Will Tencent Rally as China’s Video Game Winter Ends?

Chinese regulators abruptly suspended all approvals of new video games in early 2018, which caused the growth of the world's biggest gaming market to hit a brick wall. The ban was mostly sparked by concerns about gaming addiction, violence in video games, myopia rates among children, and a perceived need for tighter approval standards.

The ban hit Tencent (NASDAQOTH: TCEHY) particularly hard, since the Chinese tech giant generated about a third of its revenues from online games. Tencent was forced to suspend Capcom's (NASDAQOTH: CCOEF) hit PC game Monster Hunter: World shortly after its Chinese release, while approvals for the monetization of PUBG Mobile and the PC versions of PUBG and Fortnite were left in limbo.

Tencent subsequently squeezed out some new licensed games which were approved prior to the freeze, but its core growth engine was still running on fumes. Tencent subsequently restructured its business to divert funding for new games toward its higher-growth cloud, digital media content, and payment services.

Many analysts expected the "video game winter" to last until the first half of 2019. However, Chinese regulators recently restarted the gaming approval process ahead of schedule, and investors in Tencent and other gaming companies breathed a collective sigh of relief. But will new approvals finally help Tencent's stock -- which shed over 20% of its value in 2018 -- finally recover?

Understanding Tencent's gaming business

Tencent is the largest video game publisher in the world by annual revenue. Its most well-known titles include League of Legends, Honor of Kings (also known as Arena of Valor), and Clash of Clans. Its stakes in Bluehole and Epic Games also grant it the Chinese publishing rights to the battle royale hits PUBG and Fortnite, respectively. The impact of the suspended gaming approvals clearly left a mark on its online gaming business over the past five quarters:

Q3 2017

Q4 2017

Q1 2018

Q2 2018

Q3 2018

Revenues (RMB)

26.8 billion

24.4 billion

28.8 billion

25.2 billion

25.8 billion

YOY growth






Tencent's decline in online gaming revenues last quarter wasn't as bad as feared, as it managed to squeeze out ten pre-approved mobile games, including Free Fantasy Online Mobile, MT4 and Saint Seiya, which complemented the strength of its top title, Honor of Kings. As a result, its mobile gaming revenues actually rose 7% annually.

However, that growth was offset by a 15% drop in its PC gaming revenues, which was caused by casual gamers pivoting toward mobile devices. Tencent planned to stem the decline earlier this year with the launch of Monster Hunter: World on its Steam-like WeGame platform, but it's unclear if Tencent will get a green light to relaunch the game.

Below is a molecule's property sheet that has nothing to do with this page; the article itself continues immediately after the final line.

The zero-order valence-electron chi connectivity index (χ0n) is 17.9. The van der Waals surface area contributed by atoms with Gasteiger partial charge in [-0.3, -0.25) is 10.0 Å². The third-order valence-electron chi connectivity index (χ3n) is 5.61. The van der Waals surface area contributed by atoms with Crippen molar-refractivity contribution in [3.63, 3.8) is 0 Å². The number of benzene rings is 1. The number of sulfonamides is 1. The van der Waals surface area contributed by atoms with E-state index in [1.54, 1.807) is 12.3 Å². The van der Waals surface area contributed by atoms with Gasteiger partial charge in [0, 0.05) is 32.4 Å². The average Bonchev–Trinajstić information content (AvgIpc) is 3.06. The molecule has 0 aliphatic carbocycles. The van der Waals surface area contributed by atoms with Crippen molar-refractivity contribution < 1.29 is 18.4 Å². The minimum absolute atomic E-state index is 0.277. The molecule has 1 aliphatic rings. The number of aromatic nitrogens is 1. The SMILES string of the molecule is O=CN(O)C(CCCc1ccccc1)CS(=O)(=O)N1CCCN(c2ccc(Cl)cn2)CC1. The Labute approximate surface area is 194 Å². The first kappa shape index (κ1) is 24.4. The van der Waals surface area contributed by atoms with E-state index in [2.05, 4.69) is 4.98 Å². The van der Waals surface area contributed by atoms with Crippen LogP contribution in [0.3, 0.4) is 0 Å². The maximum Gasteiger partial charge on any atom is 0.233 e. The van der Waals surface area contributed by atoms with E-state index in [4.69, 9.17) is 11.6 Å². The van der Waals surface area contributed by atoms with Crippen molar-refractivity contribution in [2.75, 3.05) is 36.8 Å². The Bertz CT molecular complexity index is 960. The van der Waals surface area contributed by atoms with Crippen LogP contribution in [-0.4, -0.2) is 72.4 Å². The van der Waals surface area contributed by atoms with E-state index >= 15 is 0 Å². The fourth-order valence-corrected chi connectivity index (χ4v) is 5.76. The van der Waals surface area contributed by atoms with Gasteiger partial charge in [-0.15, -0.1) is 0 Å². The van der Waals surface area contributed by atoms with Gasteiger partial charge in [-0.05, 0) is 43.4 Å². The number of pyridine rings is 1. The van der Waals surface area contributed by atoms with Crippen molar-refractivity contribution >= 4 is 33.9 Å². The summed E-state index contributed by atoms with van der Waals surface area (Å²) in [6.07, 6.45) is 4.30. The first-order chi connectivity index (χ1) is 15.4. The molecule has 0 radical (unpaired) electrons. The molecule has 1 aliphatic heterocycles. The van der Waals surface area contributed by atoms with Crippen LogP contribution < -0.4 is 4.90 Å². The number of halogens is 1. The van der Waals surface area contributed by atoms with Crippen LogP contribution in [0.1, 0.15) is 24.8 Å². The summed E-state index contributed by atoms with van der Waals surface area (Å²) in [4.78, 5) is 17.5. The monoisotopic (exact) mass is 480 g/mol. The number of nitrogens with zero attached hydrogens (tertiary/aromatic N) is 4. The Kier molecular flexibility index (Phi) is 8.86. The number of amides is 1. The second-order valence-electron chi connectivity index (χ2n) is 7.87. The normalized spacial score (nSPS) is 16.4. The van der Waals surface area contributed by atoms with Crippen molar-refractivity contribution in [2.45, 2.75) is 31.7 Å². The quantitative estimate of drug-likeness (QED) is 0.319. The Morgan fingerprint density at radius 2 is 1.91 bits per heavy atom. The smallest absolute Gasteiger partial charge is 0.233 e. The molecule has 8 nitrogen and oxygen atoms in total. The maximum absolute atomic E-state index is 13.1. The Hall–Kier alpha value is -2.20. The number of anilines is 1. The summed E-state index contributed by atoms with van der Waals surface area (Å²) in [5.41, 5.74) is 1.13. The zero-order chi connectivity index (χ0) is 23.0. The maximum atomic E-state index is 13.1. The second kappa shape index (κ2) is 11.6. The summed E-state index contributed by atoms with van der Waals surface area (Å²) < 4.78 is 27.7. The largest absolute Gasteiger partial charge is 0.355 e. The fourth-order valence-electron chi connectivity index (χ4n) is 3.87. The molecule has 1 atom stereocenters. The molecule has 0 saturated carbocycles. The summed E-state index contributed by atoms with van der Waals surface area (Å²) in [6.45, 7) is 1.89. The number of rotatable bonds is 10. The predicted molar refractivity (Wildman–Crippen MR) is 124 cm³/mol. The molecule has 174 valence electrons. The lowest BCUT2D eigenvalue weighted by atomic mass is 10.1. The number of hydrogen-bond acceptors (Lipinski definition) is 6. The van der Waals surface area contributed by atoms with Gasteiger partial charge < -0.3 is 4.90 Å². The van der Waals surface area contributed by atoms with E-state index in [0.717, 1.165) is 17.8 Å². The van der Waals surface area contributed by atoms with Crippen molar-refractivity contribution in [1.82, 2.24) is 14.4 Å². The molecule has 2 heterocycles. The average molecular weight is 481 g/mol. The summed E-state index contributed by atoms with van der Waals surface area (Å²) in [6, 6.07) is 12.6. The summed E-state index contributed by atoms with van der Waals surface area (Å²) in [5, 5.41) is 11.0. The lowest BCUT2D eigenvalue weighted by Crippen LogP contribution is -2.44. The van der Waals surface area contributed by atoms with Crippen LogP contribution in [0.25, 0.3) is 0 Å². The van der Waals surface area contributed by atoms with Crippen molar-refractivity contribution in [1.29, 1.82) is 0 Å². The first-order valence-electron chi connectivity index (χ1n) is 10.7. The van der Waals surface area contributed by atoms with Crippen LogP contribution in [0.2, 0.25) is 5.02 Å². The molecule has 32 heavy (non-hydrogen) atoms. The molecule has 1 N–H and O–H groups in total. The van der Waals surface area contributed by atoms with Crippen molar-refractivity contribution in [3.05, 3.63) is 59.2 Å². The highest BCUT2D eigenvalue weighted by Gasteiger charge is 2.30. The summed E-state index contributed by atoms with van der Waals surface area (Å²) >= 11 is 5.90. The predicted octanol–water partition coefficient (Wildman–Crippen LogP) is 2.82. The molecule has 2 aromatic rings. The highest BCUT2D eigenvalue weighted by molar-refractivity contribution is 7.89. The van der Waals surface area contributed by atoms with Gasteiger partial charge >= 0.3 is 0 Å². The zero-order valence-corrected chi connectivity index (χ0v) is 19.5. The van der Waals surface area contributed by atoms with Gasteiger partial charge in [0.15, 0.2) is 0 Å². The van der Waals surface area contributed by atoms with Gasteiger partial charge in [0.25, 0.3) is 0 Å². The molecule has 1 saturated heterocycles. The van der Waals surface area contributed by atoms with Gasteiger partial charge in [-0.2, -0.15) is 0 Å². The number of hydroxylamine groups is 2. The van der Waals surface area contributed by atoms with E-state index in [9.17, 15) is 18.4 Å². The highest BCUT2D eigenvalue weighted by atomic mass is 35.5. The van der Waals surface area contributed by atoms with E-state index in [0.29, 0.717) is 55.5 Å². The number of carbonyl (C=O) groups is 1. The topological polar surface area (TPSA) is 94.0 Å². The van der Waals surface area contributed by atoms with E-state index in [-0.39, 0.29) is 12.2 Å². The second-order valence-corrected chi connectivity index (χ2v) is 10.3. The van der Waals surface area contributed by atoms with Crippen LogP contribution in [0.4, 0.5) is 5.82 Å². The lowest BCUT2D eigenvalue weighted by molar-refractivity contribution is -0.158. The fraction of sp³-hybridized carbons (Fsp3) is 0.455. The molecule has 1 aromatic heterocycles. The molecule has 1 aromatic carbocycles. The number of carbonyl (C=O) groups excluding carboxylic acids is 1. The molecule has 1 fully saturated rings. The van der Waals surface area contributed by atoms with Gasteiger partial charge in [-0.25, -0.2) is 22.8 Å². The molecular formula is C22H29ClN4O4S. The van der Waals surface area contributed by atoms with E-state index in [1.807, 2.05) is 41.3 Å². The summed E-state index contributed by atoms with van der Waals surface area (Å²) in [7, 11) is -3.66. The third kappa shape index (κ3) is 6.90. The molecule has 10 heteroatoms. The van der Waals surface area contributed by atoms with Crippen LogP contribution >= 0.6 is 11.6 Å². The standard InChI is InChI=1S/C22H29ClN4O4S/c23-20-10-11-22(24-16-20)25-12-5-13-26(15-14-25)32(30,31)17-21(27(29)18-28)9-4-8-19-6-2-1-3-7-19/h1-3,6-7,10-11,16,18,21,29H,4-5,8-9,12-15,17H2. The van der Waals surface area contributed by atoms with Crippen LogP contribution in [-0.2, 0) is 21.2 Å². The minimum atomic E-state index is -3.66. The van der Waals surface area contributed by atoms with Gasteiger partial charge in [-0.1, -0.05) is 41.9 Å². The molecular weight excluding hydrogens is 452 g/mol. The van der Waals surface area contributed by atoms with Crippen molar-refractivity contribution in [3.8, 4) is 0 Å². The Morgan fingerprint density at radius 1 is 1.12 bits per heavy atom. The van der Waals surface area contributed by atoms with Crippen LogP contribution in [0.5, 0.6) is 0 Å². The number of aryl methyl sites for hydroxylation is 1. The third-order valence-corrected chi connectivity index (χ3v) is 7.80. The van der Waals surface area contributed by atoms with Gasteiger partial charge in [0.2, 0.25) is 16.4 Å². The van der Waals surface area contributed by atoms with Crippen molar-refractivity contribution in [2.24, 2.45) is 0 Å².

Missed opportunities and upcoming catalysts

Restarting game approvals could enable Tencent to post double-digit annual sales growth in gaming revenue again. However, the Chinese approvals for the PC versions for PUBG and Fortnite (and the microtransactions in PUBG Mobile) might occur after gamer interest in battle royale titles -- which were red-hot throughout 2018 -- cools off.

On the other hand, Fortnite remains one of the most popular core PC titles on the market according to Newzoo. China's gaming market is also large enough to be self-sufficient without connecting to players in other countries, so it might simply experience a delayed growth spurt in battle royale games, which would be amplified by its booming esports market.

Winning an approval for Monster Hunter: World would also be big, since Chinese gamers have been waiting for the PC version for nearly a year. If Tencent gains approvals for PUBG, Fortnite, and Monster Hunter: World, then simultaneously launches them on WeGame, we could see a sudden surge in PC gaming revenue throughout 2019. However, China's gaming approval process remains opaque, and it's unclear if Tencent needs to significantly censor or alter those games to win over regulators.

Keep focusing on the non-gaming businesses

The end of Beijing's gaming approval ban is good news for Tencent, but investors should remember that the company pulled itself out of a nosedive last quarter by wisely focusing on the growth of its social networking, advertising, digital media, cloud, and payment revenues.

Q3 2017

Q4 2017

Q1 2018

Q2 2018

Q3 2018







GAAP Net income






Non-GAAP Net income






This means that even with its gaming business stuck in the mud Tencent was able to generate double-digit revenue and earnings growth. Now that its gaming business is finally allowed to grow again, its growth should accelerate again and help the stock recover throughout 2019.

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Leo Sun owns shares of Tencent Holdings. The Motley Fool owns shares of and recommends Tencent Holdings. The Motley Fool has a disclosure policy.